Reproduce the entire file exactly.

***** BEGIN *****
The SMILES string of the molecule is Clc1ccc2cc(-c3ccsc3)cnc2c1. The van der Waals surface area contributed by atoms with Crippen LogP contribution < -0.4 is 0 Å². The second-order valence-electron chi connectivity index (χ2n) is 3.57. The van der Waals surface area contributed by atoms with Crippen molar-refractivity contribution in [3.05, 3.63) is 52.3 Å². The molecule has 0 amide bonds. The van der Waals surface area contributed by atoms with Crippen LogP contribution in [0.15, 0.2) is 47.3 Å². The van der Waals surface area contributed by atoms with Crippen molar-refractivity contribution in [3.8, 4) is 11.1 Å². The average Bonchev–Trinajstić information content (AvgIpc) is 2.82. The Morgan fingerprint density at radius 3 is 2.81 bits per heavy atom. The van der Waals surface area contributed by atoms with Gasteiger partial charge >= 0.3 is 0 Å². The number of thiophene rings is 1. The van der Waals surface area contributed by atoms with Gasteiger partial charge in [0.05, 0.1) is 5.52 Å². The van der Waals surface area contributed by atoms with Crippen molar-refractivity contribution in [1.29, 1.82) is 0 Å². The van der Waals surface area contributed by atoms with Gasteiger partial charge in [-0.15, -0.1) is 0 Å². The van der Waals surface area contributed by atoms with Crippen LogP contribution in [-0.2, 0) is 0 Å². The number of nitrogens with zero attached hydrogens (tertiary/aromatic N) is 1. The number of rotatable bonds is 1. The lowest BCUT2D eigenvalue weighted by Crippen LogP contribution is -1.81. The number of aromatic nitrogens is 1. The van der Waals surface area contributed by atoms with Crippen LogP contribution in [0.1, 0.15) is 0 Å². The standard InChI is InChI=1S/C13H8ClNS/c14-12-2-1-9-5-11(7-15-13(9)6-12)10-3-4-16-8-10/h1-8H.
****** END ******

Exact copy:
The SMILES string of the molecule is Clc1ccc2cc(-c3ccsc3)cnc2c1. The van der Waals surface area contributed by atoms with Crippen LogP contribution < -0.4 is 0 Å². The second-order valence-electron chi connectivity index (χ2n) is 3.57. The van der Waals surface area contributed by atoms with Crippen molar-refractivity contribution in [3.05, 3.63) is 52.3 Å². The molecule has 0 amide bonds. The van der Waals surface area contributed by atoms with Crippen LogP contribution in [0.15, 0.2) is 47.3 Å². The van der Waals surface area contributed by atoms with Crippen molar-refractivity contribution in [3.8, 4) is 11.1 Å². The average Bonchev–Trinajstić information content (AvgIpc) is 2.82. The Morgan fingerprint density at radius 3 is 2.81 bits per heavy atom. The van der Waals surface area contributed by atoms with Gasteiger partial charge >= 0.3 is 0 Å². The number of thiophene rings is 1. The van der Waals surface area contributed by atoms with Gasteiger partial charge in [0.05, 0.1) is 5.52 Å². The van der Waals surface area contributed by atoms with Crippen molar-refractivity contribution in [1.29, 1.82) is 0 Å². The van der Waals surface area contributed by atoms with Gasteiger partial charge in [-0.15, -0.1) is 0 Å². The van der Waals surface area contributed by atoms with Crippen LogP contribution in [-0.2, 0) is 0 Å². The number of nitrogens with zero attached hydrogens (tertiary/aromatic N) is 1. The number of rotatable bonds is 1. The lowest BCUT2D eigenvalue weighted by Crippen LogP contribution is -1.81. The number of aromatic nitrogens is 1. The van der Waals surface area contributed by atoms with Crippen LogP contribution in [0.1, 0.15) is 0 Å². The standard InChI is InChI=1S/C13H8ClNS/c14-12-2-1-9-5-11(7-15-13(9)6-12)10-3-4-16-8-10/h1-8H.